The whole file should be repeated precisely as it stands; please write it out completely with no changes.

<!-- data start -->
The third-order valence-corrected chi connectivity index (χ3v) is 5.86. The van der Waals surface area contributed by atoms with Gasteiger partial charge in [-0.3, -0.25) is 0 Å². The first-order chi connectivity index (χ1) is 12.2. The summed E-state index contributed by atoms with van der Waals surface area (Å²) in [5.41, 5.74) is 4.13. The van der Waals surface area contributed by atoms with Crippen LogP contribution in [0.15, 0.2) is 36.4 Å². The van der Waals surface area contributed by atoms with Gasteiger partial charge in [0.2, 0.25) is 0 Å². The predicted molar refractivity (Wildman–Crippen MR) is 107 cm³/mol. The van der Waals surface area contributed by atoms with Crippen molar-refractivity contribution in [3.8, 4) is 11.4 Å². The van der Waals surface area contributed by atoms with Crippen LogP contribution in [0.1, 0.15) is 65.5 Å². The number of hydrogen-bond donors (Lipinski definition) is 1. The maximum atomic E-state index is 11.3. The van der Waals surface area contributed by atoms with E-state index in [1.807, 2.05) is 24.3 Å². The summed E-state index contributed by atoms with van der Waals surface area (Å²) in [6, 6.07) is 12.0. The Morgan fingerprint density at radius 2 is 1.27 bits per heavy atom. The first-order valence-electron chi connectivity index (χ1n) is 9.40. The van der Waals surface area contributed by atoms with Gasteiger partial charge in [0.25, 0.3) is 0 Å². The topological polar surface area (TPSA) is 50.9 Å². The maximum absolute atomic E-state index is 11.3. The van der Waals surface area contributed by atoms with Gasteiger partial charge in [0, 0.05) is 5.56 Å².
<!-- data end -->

The third-order valence-corrected chi connectivity index (χ3v) is 5.86. The van der Waals surface area contributed by atoms with Gasteiger partial charge in [-0.3, -0.25) is 0 Å². The first-order chi connectivity index (χ1) is 12.2. The summed E-state index contributed by atoms with van der Waals surface area (Å²) in [5.41, 5.74) is 4.13. The van der Waals surface area contributed by atoms with Crippen LogP contribution in [0.15, 0.2) is 36.4 Å². The van der Waals surface area contributed by atoms with Gasteiger partial charge in [0.2, 0.25) is 0 Å². The predicted molar refractivity (Wildman–Crippen MR) is 107 cm³/mol. The van der Waals surface area contributed by atoms with Crippen molar-refractivity contribution in [3.8, 4) is 11.4 Å². The van der Waals surface area contributed by atoms with Crippen LogP contribution in [0.1, 0.15) is 65.5 Å². The number of hydrogen-bond donors (Lipinski definition) is 1. The maximum atomic E-state index is 11.3. The van der Waals surface area contributed by atoms with E-state index in [1.807, 2.05) is 24.3 Å². The summed E-state index contributed by atoms with van der Waals surface area (Å²) in [6, 6.07) is 12.0. The Morgan fingerprint density at radius 2 is 1.27 bits per heavy atom. The first-order valence-electron chi connectivity index (χ1n) is 9.40. The van der Waals surface area contributed by atoms with Gasteiger partial charge in [0.25, 0.3) is 0 Å². The topological polar surface area (TPSA) is 50.9 Å². The maximum absolute atomic E-state index is 11.3. The van der Waals surface area contributed by atoms with Gasteiger partial charge in [0, 0.05) is 5.56 Å².